Mountaineering and climbing are exciting and adventurous sports. It takes a lot of grit, determination, and courage to scale a mountain. Even more so, when you climb a sheer cliff overlooking a vast expanse. Adventure seekers often follow these activities and the rewards are enthralling. Here we look at some national parks that offer amazing opportunities and landscapes for climbers in the USA.
5 National Parks That Are A Treasure For Climbers
1. Yosemite National Park, California
Yosemite is one of the most well-known and popularly visited national parks. Located in the western Sierra Nevada, the park is an amazing trove of natural beauty. Its expansive forests, waterfalls, and meadows are wonderful. But it’s the granite cliffs that are so inviting to climbers.
El Capitan is, of course, the most sought after, but the other areas are fairly popular with climbers as well. Washington Column, Leaning Tower, Liberty Cap, and several other areas attract many climbers every year. From climbing to bouldering, the park offers a lot for adventure seekers. Permits are required for wilderness camping, so those on a multi-day climb should pay extra attention to the rules. Yosemite does not allow motorized drills, but hand-powered drills can be used to add bolts.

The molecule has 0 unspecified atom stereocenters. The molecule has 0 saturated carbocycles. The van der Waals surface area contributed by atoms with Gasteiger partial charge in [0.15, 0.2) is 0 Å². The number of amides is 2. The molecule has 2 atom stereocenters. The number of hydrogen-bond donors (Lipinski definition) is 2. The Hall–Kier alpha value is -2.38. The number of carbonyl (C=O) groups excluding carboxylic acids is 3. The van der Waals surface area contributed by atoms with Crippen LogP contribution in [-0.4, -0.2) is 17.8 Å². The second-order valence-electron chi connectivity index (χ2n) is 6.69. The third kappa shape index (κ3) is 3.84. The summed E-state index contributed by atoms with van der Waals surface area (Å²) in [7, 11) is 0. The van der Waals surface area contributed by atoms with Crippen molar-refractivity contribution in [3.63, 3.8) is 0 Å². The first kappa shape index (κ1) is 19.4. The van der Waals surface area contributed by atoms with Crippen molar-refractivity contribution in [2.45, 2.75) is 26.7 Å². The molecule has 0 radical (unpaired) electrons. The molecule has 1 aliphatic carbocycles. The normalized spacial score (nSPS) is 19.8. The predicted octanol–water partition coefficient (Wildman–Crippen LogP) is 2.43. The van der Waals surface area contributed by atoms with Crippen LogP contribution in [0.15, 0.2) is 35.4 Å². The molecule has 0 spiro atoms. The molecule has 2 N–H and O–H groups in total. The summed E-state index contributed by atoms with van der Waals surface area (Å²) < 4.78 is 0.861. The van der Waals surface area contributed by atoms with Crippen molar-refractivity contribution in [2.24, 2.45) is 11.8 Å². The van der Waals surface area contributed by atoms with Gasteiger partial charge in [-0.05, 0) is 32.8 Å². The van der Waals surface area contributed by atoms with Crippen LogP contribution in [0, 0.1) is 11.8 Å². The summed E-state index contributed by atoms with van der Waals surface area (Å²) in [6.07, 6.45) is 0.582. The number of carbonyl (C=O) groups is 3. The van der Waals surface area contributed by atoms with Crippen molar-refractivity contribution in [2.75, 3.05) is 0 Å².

2. Zion National Park, Utah
Climbing and bouldering at Zion National Park can be both challenging and exciting. The famed sandstone cliffs of the park can ascend to as high as 2000 feet for some routes. Most of the big wall climbs in Zion are tough and are recommended only for expert climbers. There aren’t many areas here suited to beginners or inexperienced climbers.
However, there are some great opportunities for bouldering that experts and beginners can enjoy. The main canyon has two accessible bouldering areas, each with its own unique features and challenges. While the park does not require special permits for day climbs, they are required for overnight stays and bivouacs. Unshaded as they are, many of these cliff faces can get pretty hot in the summers. Spring and autumn are the most popular times for climbing.
3. North Cascades National Park, Washington
Climb the Forbidden Peak, you say? Well, it’s not actually forbidden, but with a name like that, it doesn’t fail to get attention. North Cascades National Park has some amazing areas to explore and climbers are always eager to take on the challenges posed by the rocks and peaks of this beautiful national park.
The rugged terrain and environment seem daunting, but for adventure seeking climbers, they might as well be engraved invitations on granite! Sport climbing and bouldering are popular throughout the park. Many of the approach routes to climbs are difficult and can require a trek for days before the activity starts. The alpine environment of the park means several areas are touched by glaciers, steep snow, and icy creeks or rivers.
4. Olympic National Park, Washington